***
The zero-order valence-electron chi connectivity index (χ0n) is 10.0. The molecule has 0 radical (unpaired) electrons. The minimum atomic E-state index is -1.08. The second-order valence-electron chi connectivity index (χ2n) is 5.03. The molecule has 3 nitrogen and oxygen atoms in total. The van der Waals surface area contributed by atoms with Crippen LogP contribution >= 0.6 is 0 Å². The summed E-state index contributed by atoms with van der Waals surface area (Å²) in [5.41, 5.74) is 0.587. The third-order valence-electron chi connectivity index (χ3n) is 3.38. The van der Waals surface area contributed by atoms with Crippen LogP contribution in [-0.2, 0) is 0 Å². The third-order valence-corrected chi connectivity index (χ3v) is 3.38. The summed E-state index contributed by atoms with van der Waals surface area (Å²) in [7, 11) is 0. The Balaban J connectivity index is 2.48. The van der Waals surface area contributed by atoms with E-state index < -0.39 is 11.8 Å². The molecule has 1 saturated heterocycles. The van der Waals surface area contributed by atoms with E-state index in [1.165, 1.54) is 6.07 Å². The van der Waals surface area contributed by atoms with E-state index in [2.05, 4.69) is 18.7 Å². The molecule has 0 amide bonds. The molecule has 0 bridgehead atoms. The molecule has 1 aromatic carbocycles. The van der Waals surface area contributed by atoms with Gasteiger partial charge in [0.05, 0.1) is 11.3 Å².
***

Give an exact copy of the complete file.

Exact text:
The zero-order valence-electron chi connectivity index (χ0n) is 10.0. The molecule has 0 radical (unpaired) electrons. The minimum atomic E-state index is -1.08. The second-order valence-electron chi connectivity index (χ2n) is 5.03. The molecule has 3 nitrogen and oxygen atoms in total. The van der Waals surface area contributed by atoms with Crippen LogP contribution >= 0.6 is 0 Å². The summed E-state index contributed by atoms with van der Waals surface area (Å²) in [5.41, 5.74) is 0.587. The third-order valence-electron chi connectivity index (χ3n) is 3.38. The van der Waals surface area contributed by atoms with Crippen LogP contribution in [-0.2, 0) is 0 Å². The third-order valence-corrected chi connectivity index (χ3v) is 3.38. The summed E-state index contributed by atoms with van der Waals surface area (Å²) in [7, 11) is 0. The Balaban J connectivity index is 2.48. The van der Waals surface area contributed by atoms with E-state index < -0.39 is 11.8 Å². The molecule has 1 saturated heterocycles. The van der Waals surface area contributed by atoms with E-state index in [1.165, 1.54) is 6.07 Å². The van der Waals surface area contributed by atoms with E-state index in [2.05, 4.69) is 18.7 Å². The molecule has 0 amide bonds. The molecule has 0 bridgehead atoms. The molecule has 1 aromatic carbocycles. The van der Waals surface area contributed by atoms with Gasteiger partial charge in [0.05, 0.1) is 11.3 Å².